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Inspiration for Alien Characters in Science Fiction

by Aurora Springer


Science fiction readers and writers love aliens. In order to create alien characters, a writer must describe the physical appearance, behavior, method of communication, and possibly the society of the aliens. We must extrapolate from what we know about humans and other living organisms on Earth. Here, I aim to inspire writers with ideas from the perspective of a scientist with a life-long interest in the diversity of life on our planet.

First, what are aliens? In science fiction, aliens are the inhabitants of other planets. They may, or may not, be intelligent. I believe life exists on other planets. In my opinion, the majority of alien lifeforms is likely to be microbial like bacteria on Earth. Microbes are robust and versatile. Different types can survive in a variety of extreme environments, including deep sea hydrothermal vents, Antarctica, underground and inside humans. Bacteria can exchange genetic material and communicate with chemicals. Has anybody used microbes as “characters” in their stories?

Little green men”, or human-like aliens are common in science fiction. Humanoid characters have a head, two arms and two legs. Humanoids predominate in video media, partly because they are easier to describe. Consider Dr. Who: even the exterminating Daleks are mutant humans in a robotic shell. I have mutated or genetically engineered humans in my stories.

Animal-like aliens are also common. Felines are popular, such as the lion-like Hani of C.J. Cherryh, Anne McCaffrey’s Hrubbans, and the Kzinti of Larry Niven.

Mythological Dragons are clearly related to reptiles and fall into the category of animal-like aliens. I have dragons and other alien reptiles inhabiting the Planet Sythos in my series, Grand Masters’ Galaxy.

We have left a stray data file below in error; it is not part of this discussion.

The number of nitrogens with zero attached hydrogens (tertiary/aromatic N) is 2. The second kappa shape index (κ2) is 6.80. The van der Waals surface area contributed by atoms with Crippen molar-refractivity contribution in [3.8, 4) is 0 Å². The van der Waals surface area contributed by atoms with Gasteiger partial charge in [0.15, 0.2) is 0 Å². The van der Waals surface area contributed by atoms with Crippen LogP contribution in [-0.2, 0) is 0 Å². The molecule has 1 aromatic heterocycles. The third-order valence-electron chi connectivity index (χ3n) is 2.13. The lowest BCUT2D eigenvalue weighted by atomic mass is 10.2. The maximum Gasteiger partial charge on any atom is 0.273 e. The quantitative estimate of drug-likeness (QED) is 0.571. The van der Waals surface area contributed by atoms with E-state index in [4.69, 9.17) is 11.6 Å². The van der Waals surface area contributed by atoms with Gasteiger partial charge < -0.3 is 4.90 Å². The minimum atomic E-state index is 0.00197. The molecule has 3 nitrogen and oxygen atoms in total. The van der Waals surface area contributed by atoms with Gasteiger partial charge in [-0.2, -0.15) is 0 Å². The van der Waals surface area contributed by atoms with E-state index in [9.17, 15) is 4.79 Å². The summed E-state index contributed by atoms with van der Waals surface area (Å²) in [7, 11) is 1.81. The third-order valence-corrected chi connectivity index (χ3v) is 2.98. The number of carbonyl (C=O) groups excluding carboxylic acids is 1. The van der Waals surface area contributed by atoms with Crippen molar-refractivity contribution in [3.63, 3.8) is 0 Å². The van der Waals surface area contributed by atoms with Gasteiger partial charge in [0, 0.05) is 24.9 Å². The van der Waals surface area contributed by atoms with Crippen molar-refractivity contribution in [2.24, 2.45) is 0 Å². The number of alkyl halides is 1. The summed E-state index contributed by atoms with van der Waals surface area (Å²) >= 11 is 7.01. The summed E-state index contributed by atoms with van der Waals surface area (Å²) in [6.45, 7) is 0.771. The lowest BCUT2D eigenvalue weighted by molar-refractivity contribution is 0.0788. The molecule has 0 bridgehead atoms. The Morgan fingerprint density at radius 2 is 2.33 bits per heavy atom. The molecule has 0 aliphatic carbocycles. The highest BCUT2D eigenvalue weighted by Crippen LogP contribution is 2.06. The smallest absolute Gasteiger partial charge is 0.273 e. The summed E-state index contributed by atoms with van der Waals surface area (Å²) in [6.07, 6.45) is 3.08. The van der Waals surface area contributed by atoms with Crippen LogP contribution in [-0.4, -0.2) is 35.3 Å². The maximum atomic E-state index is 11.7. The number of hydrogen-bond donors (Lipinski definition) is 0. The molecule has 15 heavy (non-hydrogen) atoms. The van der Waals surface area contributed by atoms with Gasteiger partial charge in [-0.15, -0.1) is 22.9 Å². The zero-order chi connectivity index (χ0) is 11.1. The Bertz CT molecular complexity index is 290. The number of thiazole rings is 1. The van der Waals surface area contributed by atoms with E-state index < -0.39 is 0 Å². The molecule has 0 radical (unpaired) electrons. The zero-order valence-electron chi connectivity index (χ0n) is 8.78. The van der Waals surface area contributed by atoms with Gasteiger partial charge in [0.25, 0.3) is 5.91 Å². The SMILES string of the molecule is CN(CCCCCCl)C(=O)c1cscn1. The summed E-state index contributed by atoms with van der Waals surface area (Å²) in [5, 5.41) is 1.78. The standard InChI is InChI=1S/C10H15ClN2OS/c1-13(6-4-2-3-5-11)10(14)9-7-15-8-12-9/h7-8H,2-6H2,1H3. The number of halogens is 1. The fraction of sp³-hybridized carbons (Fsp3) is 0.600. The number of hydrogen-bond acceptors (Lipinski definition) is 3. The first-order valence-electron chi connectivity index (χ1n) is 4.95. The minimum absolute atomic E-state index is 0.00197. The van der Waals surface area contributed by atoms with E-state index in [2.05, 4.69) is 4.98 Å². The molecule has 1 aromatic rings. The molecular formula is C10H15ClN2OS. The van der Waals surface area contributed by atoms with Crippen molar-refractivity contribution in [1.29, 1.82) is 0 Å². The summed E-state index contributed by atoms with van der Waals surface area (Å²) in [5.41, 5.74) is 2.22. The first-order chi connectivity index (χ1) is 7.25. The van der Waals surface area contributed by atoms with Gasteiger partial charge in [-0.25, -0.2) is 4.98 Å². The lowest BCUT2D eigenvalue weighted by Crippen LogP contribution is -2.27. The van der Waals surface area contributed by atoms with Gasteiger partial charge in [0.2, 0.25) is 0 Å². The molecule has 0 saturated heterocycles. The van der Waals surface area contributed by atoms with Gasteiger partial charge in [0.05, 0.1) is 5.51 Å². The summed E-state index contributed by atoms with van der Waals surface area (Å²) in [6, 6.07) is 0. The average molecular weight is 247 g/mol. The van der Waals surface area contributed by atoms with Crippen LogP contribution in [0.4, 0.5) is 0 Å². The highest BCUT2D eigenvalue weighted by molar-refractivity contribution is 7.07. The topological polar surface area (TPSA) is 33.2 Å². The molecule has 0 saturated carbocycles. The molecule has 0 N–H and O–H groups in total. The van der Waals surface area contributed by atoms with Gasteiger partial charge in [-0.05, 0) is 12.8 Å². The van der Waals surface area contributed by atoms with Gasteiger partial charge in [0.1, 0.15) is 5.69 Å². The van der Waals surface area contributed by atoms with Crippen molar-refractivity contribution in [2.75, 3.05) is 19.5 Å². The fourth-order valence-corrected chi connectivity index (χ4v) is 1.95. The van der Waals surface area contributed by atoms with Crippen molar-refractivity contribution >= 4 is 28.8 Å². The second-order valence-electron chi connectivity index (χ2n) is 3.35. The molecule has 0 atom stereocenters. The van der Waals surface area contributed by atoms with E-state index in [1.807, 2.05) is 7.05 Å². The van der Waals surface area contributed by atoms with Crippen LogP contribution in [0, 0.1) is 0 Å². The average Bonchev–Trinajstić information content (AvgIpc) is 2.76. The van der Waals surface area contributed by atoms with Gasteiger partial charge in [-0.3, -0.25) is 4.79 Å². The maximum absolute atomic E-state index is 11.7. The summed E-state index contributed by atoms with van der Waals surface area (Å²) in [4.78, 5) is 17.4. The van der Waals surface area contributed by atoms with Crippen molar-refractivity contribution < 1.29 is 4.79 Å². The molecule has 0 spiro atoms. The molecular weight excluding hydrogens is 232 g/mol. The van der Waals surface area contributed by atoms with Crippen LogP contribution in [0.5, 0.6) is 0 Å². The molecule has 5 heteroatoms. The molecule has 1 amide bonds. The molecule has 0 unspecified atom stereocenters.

We can move from vertebrates to invertebrate animals. Giant insects make vicious opponents, although they might be friendly. Adrian Tchaikovsky endows humans with insect characteristics in the Apt series, which is more fantasy than science fiction. I had fun with human colonists on the planet of giant arthropods in A Tale of Two Colonies. Insects resemble us in structure. They have one head with two eyes and a mouth, and three pairs of limbs on their bodies. Can we go beyond animals with this body structure?

One early example of non-humanoid aliens is described in the War of the Worlds (1897) by HG Wells. Piers Anthony in his Cluster series imagined a variety of non-humanoid sentient aliens. He used the unifying theme of aura as a means of communication and exchange of minds into different bodies. In Thousandstar (1980), a humanoid woman falls in love with an alien resembling a giant amoeba (my description).

Consider the myriad varieties of animals living in the sea. Many are spineless invertebrate animals such as jellyfish, sea cucumbers, and squid. Squid and octopuses may be highly intelligent. They can manipulate objects with their arms and exhibit familiar behavior like playing. Their “brains” are distributed throughout their bodies and they communicate by changing color. How would you talk with an octopus?

What about plants? Carnivorous plant-like aliens include the walking plants with lethal stings from John Wyndham’s The Day of the Triffids (1951). One of the characters in my Grand Masters’ Galaxy is a planetoid shaped like a giant flower with three pink petals, short stem and trailing roots. I named this character, Amarylla, to help readers visualize her. Amarylla communicates by rustling her leaves, folding or opening her petals like an umbrella, and by emitting scents. In fact, plants, fungi and microbes manufacture chemicals for communication and defense. Adding odors in your scenes is a great way to evoke emotional responses in your readers.